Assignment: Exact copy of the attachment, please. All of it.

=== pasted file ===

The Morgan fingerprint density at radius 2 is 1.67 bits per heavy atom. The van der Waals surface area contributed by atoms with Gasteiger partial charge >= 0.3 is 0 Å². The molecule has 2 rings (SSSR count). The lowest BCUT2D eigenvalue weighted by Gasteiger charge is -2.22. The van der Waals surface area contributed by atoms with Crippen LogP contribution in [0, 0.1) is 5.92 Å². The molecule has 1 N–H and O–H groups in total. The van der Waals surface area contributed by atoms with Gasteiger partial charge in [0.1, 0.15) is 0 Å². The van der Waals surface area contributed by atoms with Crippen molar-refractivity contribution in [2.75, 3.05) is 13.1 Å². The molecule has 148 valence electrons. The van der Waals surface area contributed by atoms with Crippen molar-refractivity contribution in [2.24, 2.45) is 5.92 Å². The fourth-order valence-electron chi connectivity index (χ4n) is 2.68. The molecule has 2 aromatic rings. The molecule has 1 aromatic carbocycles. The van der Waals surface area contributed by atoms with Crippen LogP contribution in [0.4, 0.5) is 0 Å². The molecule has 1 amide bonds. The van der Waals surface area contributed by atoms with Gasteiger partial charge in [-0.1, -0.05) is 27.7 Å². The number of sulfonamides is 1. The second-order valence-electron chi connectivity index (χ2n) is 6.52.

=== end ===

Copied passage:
The Morgan fingerprint density at radius 2 is 1.67 bits per heavy atom. The van der Waals surface area contributed by atoms with Gasteiger partial charge >= 0.3 is 0 Å². The molecule has 2 rings (SSSR count). The lowest BCUT2D eigenvalue weighted by Gasteiger charge is -2.22. The van der Waals surface area contributed by atoms with Crippen LogP contribution in [0, 0.1) is 5.92 Å². The molecule has 1 N–H and O–H groups in total. The van der Waals surface area contributed by atoms with Gasteiger partial charge in [0.1, 0.15) is 0 Å². The van der Waals surface area contributed by atoms with Crippen molar-refractivity contribution in [2.75, 3.05) is 13.1 Å². The molecule has 148 valence electrons. The van der Waals surface area contributed by atoms with Crippen molar-refractivity contribution in [2.24, 2.45) is 5.92 Å². The fourth-order valence-electron chi connectivity index (χ4n) is 2.68. The molecule has 2 aromatic rings. The molecule has 1 aromatic carbocycles. The van der Waals surface area contributed by atoms with Crippen LogP contribution in [0.4, 0.5) is 0 Å². The molecule has 1 amide bonds. The van der Waals surface area contributed by atoms with Gasteiger partial charge in [-0.1, -0.05) is 27.7 Å². The number of sulfonamides is 1. The second-order valence-electron chi connectivity index (χ2n) is 6.52.